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Old Particular Glen Elgin 12 Years Old

Continuing my exploration of lesser-known and spirit-forward Scotch single malt distilleries finds me taking a better look at the Glen Elgin distillery. Malt is also in dire need of another Glen Elgin review, as the archives say the last review was in 2014.

Frankly, I was giddy when I found out this was locally available. I’ve always wanted to try more bottlings from this distillery. My introduction to this single malt was through the 12 year old distillery bottling close to a decade ago. But I don’t really remember what it was like because I was just new to whisky then. Also, as I look back at those times, I feel like I was unnecessarily lucky to have come across a bottle as I learned that it’s not common in Asia.

Yes, I’m looking at another workhorse and blender’s malt owned by Diageo from Speyside. But this time, it’s one of the few remaining single malt distilleries that use worm tubs (there are only 16 Scotch single malt distilleries left that use this type of condenser). Which kind of makes it a rare treat as there are only 16 left in Scotland.

Being a blender’s malt under Diageo, the distillery bottlings aren’t as widely distributed as the company’s other single malts. The only distillery bottlings I’ve seen are the 12 year and the 18 year. So, you’re likely to only get this whisky from this distillery through independent bottlings (IBs). Despite keeping an eye out for anything from the distillery whenever I travel, I haven’t really seen any at retail stores. It’s mostly at bars in Japan. A lot of what I’ve seen and tried was distilled in the 80s and 90s. This leads me to wonder if Glen Elgin just really isn’t popular in Asia. Or, if our allocation is so little that only those who really know about it hoard it.

So, why am I so interested in distilleries that use worm tubs? Even among Diageo’s blending malts, Glen Elgin doesn’t seem to have a cult following similar to what Mortlach and Clynelish have. It started with my learning that worm tubs are considered inefficient. If you’ve seen the image above, you’ll realize that they’re outside because of how much space they take up compared to shell and tube condensers.

They’re harder to use due to having to regulate the flow of water. The resultant distillate isn’t appealing to the regular drinker because it’s meaty. Hence, it won’t be considered “smooth.” This is why most distilleries are now using shells and tubes, since they produce a lighter and cleaner tasting spirit. The romantic in me tends to believe that inefficient ways usually lead to a tastier product.

Aside from using worm tub condensers, why else am I interested in this distillery? I’m interested in the fact that fermentation time here lasts for 90 hours. Again, I’ll emphasize that longer fermentation times allows for more congeners to form. More congeners lead to more flavor. The other Diageo blender’s malts that use worm tubs like Mortlach and Benrinnes last for a minimum of 53 hours and 60 hours respectively.

The distillery’s washbacks are also all wooden; For me wooden washbacks are like adding a secret mother sauce to a fermentation. This leads to making the end product more interesting. (Thanks to Scotchwhisky.com for this info).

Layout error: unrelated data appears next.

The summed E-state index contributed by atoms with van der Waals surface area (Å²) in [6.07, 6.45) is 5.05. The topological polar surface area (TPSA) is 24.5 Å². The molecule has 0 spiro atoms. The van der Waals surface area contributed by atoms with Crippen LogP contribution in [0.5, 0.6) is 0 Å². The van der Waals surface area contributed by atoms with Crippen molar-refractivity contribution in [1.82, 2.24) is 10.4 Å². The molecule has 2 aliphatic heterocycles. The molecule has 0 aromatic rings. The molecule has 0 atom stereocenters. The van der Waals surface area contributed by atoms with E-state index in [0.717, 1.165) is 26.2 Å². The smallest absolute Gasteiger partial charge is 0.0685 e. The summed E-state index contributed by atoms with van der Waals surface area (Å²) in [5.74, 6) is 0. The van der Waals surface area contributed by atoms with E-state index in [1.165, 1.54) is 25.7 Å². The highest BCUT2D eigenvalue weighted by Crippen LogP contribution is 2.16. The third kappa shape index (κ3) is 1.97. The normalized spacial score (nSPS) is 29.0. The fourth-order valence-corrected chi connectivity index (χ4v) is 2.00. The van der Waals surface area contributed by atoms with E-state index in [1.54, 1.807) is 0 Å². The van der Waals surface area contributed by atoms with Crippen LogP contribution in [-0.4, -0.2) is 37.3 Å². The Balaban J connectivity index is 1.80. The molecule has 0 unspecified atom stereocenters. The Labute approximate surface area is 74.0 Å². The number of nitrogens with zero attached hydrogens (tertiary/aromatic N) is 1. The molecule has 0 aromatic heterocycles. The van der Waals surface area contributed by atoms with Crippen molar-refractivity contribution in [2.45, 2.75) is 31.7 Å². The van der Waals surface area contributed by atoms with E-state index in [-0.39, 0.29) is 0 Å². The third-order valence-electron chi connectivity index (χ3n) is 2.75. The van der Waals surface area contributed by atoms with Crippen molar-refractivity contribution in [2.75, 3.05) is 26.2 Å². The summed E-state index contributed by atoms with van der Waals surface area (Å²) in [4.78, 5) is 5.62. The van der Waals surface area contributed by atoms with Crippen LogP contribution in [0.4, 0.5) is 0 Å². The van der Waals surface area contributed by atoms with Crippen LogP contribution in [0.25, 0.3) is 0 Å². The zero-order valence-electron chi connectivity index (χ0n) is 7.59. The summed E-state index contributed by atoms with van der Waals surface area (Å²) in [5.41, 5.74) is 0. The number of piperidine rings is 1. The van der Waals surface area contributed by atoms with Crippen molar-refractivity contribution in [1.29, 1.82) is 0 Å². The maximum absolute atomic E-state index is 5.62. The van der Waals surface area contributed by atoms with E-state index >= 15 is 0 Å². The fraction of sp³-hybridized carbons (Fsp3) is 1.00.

Old Particular Glen Elgin 12 Year Old – Review

Distilled July 2007. Bottled Feb 2020. One of 336 bottles. Refill hogshead. DL#13778. 48.4% ABV. $76locally. €50.67 from Master of Malt.

Color: Hay.

On the nose: A mix of fruitiness, grass and grain. I initially get an intense heat followed by aromas of hay, barley, vanilla pears, and honey. Behind it are milder aromas of dried apricots, sapodilla, nuts, persimmon, and apples. At the end are subtle aromas of leather and mango peel.

In the mouth: A warm and peppery sensation greets me. The tingling sensation from the pepperiness lasts for a while. With it are subtle and lasting tastes of barley, cereal, white tea, vanilla, honey, toffee, golden cherries, pears with skin, lemons, and oleo saccharum. At the very end is a subtle bitter note that makes me think of biting into tea and fruit seeds.

This takes about 30 minutes for the heat to calm down. The sweeter notes progressively become more expressive and lasting, but less coherent. I’d liken enjoying this to getting used to multi-tasking. There’s a lot going on but once you get used to it, everything is enjoyable at once.

Conclusions:

Aside from being spirit-forward, this is also malty. The best thing about this whisky is there’s no dull moment. Flavors just keep on coming but it lacks in flavor variety.

This is certainly not for those who prefer to taste wood in their whisky. Hence, this style of meaty single malts with lesser cask influence isn’t something most whisky beginners will enjoy.

I was hoping for more funk coming from this. But, I find the distillery DNA of this to be surprisingly on the sweeter side, which isn’t that different from other Diageo workhorse malts like Linkwood and Mortlach. If I were to compare this to say the other two, I’d that Glen Elgin is more grainy sweet, while Linkwood is more floral sweet. Mortlach has more tropical fruit notes, but the sweetness isn’t overly sweet like candy, mind you.

Of course, I have to add the caveat that these observations are from single cask expressions. So, the characteristics will vary per cask and type of cask.

Score: 7/10

Lead image of Glen Elgin’s old worm tubs from Whisky.com

CategoriesSingle Malt

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